Thursday, August 21, 2014

Mixing Up The Medicine

Shocking video of Neil Hulme mixing up his shrimp paste bait bucket.  Fermyn Woods, 8th July 2014.  Not for the faint-hearted.

'I love the smell of shrimp paste on the forest rides in the morning.  It smells of Victory!'


Tuesday, August 19, 2014

Purple Emperor Butterfly at Chedworth Roman Villa

Not sure if Matthew spotted this but Female photographed not far from his home in the Cotswolds on 30 July at the site of an old roman villa - National Trust property by all accounts see
Kind Regards

Monday, August 18, 2014

Honorary Butterfly

By the powers invested in me I hereby declare the Bee-eater an honorary butterfly, and am entering it for Butterfly of the Year 2014.  It is almost as amazing as the Purple Emperor, almost.  It is good to have an insectiverous butterfly.

Here's two of the eight or so currently breeding on the Isle of Wight (photo by courtesy of Andy Butler, IOW naturalist and Servant of the Glanville Fritillary) -

Friday, August 15, 2014

very low numbers of larvae?

I agree with Matthew so far. It may turn out to be a very poor season for larvae.
I spent 90 minutes today looking for larvae on Salix caprea trees in a good iris wood in Bucks. Normally, in an average season, I would expect to find about 4 larvae in that time: I found none. I didn't even see any leaves with the characteristic eating pattern, but without larvae, indicating that a predator had got there before me. This points towards a low egg lay, possibly due to a below average number of females.

Off with his head

My firstborn, Brahmā, shed his skin in the rain this morning and entered 2nd instar. His skin is visible as a gelatinous mess at his tail and his old head capsule is on the leaf beside him:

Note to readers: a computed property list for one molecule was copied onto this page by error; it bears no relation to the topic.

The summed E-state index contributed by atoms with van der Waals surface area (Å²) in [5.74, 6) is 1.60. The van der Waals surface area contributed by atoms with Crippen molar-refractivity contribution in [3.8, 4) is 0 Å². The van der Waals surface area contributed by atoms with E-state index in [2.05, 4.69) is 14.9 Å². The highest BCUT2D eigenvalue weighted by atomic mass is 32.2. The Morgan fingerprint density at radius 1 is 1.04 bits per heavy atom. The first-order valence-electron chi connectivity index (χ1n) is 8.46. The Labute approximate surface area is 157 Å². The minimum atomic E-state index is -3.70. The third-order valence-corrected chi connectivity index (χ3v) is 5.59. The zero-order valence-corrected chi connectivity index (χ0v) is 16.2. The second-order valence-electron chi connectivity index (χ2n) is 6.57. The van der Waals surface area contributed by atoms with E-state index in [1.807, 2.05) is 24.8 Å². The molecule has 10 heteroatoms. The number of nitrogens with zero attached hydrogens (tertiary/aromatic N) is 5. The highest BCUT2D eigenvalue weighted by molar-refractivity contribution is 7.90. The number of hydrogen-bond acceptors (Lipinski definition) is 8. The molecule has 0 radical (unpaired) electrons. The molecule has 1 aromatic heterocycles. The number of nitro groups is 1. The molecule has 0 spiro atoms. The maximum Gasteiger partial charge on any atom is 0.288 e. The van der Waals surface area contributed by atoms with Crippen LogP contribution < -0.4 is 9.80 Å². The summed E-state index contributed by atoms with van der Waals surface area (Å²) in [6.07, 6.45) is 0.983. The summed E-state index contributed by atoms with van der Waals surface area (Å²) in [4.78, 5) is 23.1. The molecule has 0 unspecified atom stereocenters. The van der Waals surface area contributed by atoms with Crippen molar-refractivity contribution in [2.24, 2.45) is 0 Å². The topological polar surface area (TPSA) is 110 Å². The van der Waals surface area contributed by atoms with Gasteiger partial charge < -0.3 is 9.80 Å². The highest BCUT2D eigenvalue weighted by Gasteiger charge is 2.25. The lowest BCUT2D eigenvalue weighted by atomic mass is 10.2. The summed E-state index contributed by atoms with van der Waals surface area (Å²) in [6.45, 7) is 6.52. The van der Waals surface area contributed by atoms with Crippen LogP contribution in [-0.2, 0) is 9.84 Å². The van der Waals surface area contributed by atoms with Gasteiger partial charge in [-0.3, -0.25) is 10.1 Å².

Brahmā is a wild caterpillar, living at about 1000m in the Alps. He hatched on 3rd August and passed his first instar almost entirely in the cold and rain - but this does not seem to have delayed this transition. I think 13 days for first instar is normal.

Later in the day he coloured up:


Sunday, August 10, 2014

Closing Time...

My last sighting of Apatura iris this year should prove to be the old male seen patrolling one of the favoured territories along the summit of Three Oak Hill Drive in Savernake Forest yesterday, Sat August 9th.  I had thought that the butterfly would last a little longer than that in Savernake, given that adults didn't start to emerge there until June 30th but the strong winds of the tail-end of Hurricane Bertha should end the season.  Gales knock this butterfly right out.

The general impression is that this has been an 'average' season at most sites, though distinctly below average at some and perhaps a little above average in one or two places, notably in Fermyn Woods which is in a dimension of its own. 

At Savernake, the real test will come when I finish my systematic search for eggs and larvae, which I have done annually since 2009.  My guess is that the 'egg lay' there is right down, to something like 30-40 - i.e. extremely low.


Egg through a straw

Of a dozen iris eggs I have found this summer, five have hatched, three are heads-up, ready to hatch in the next couple of days, and one has been sucked dry by some predator:

Notice the small hole in one of the transparent panels. That must be where something stuck its proboscis in and drank the contents. Yesterday, this egg looked like this:

Clearly, either the contents is liquid at this stage or the predator injected some digestive fluid to liquify it.